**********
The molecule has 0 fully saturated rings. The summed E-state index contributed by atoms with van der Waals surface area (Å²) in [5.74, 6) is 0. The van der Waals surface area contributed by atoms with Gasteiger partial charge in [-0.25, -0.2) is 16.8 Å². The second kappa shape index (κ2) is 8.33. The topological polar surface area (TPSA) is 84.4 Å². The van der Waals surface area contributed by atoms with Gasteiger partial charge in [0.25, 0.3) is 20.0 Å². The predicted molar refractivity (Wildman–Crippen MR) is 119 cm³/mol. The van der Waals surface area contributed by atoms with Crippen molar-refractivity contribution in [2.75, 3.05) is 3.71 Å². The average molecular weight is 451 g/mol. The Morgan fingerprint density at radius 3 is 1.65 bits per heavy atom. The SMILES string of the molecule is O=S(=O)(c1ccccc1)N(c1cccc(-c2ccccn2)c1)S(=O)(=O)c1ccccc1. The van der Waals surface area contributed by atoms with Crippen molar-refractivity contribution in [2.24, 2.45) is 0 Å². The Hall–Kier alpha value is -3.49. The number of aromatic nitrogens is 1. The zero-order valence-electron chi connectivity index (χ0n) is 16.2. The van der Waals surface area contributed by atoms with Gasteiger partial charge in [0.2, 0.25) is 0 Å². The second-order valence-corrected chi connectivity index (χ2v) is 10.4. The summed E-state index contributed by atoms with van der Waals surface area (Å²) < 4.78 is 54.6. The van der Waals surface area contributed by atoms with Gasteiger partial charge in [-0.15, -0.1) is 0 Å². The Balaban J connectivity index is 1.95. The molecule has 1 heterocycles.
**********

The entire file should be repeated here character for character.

The molecule has 0 fully saturated rings. The summed E-state index contributed by atoms with van der Waals surface area (Å²) in [5.74, 6) is 0. The van der Waals surface area contributed by atoms with Gasteiger partial charge in [-0.25, -0.2) is 16.8 Å². The second kappa shape index (κ2) is 8.33. The topological polar surface area (TPSA) is 84.4 Å². The van der Waals surface area contributed by atoms with Gasteiger partial charge in [0.25, 0.3) is 20.0 Å². The predicted molar refractivity (Wildman–Crippen MR) is 119 cm³/mol. The van der Waals surface area contributed by atoms with Crippen molar-refractivity contribution in [2.75, 3.05) is 3.71 Å². The average molecular weight is 451 g/mol. The Morgan fingerprint density at radius 3 is 1.65 bits per heavy atom. The SMILES string of the molecule is O=S(=O)(c1ccccc1)N(c1cccc(-c2ccccn2)c1)S(=O)(=O)c1ccccc1. The van der Waals surface area contributed by atoms with Crippen molar-refractivity contribution in [2.24, 2.45) is 0 Å². The Hall–Kier alpha value is -3.49. The number of aromatic nitrogens is 1. The zero-order valence-electron chi connectivity index (χ0n) is 16.2. The van der Waals surface area contributed by atoms with Gasteiger partial charge in [0.2, 0.25) is 0 Å². The second-order valence-corrected chi connectivity index (χ2v) is 10.4. The summed E-state index contributed by atoms with van der Waals surface area (Å²) < 4.78 is 54.6. The van der Waals surface area contributed by atoms with Gasteiger partial charge in [-0.15, -0.1) is 0 Å². The Balaban J connectivity index is 1.95. The molecule has 1 heterocycles.